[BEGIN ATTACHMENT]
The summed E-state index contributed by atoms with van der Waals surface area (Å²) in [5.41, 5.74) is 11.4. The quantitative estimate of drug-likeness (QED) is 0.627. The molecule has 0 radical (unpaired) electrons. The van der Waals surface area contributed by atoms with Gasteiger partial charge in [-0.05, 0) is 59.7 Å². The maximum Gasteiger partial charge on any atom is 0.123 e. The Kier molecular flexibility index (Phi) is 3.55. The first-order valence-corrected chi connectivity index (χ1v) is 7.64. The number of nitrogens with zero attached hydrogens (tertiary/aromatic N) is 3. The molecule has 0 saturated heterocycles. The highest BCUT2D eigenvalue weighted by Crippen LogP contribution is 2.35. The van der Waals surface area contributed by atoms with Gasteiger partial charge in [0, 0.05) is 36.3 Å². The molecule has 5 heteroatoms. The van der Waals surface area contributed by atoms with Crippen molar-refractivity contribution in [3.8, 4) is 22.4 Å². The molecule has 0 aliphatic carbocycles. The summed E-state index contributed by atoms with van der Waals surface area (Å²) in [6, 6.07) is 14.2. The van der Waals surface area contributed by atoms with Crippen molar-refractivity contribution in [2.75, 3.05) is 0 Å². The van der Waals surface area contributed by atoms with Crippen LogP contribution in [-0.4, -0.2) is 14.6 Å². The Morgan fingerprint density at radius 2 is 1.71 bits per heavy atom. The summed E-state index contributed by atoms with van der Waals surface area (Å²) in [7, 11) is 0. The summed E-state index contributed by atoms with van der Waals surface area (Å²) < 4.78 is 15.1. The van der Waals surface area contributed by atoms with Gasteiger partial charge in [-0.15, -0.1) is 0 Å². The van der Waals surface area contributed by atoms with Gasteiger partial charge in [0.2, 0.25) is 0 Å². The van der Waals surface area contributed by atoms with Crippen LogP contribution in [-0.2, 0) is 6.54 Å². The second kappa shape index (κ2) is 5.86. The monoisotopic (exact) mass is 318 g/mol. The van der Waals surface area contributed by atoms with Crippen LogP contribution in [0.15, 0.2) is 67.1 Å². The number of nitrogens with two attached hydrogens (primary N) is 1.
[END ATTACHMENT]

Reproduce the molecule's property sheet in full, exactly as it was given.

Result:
The summed E-state index contributed by atoms with van der Waals surface area (Å²) in [5.41, 5.74) is 11.4. The quantitative estimate of drug-likeness (QED) is 0.627. The molecule has 0 radical (unpaired) electrons. The van der Waals surface area contributed by atoms with Gasteiger partial charge in [-0.05, 0) is 59.7 Å². The maximum Gasteiger partial charge on any atom is 0.123 e. The Kier molecular flexibility index (Phi) is 3.55. The first-order valence-corrected chi connectivity index (χ1v) is 7.64. The number of nitrogens with zero attached hydrogens (tertiary/aromatic N) is 3. The molecule has 0 saturated heterocycles. The highest BCUT2D eigenvalue weighted by Crippen LogP contribution is 2.35. The van der Waals surface area contributed by atoms with Gasteiger partial charge in [0, 0.05) is 36.3 Å². The molecule has 5 heteroatoms. The van der Waals surface area contributed by atoms with Crippen molar-refractivity contribution in [3.8, 4) is 22.4 Å². The molecule has 0 aliphatic carbocycles. The summed E-state index contributed by atoms with van der Waals surface area (Å²) in [6, 6.07) is 14.2. The van der Waals surface area contributed by atoms with Crippen molar-refractivity contribution in [2.75, 3.05) is 0 Å². The van der Waals surface area contributed by atoms with Crippen LogP contribution in [-0.4, -0.2) is 14.6 Å². The Morgan fingerprint density at radius 2 is 1.71 bits per heavy atom. The summed E-state index contributed by atoms with van der Waals surface area (Å²) in [7, 11) is 0. The summed E-state index contributed by atoms with van der Waals surface area (Å²) < 4.78 is 15.1. The van der Waals surface area contributed by atoms with Gasteiger partial charge in [-0.15, -0.1) is 0 Å². The van der Waals surface area contributed by atoms with Gasteiger partial charge in [0.2, 0.25) is 0 Å². The van der Waals surface area contributed by atoms with Crippen LogP contribution in [-0.2, 0) is 6.54 Å². The second kappa shape index (κ2) is 5.86. The monoisotopic (exact) mass is 318 g/mol. The van der Waals surface area contributed by atoms with Crippen LogP contribution in [0.15, 0.2) is 67.1 Å². The number of nitrogens with two attached hydrogens (primary N) is 1.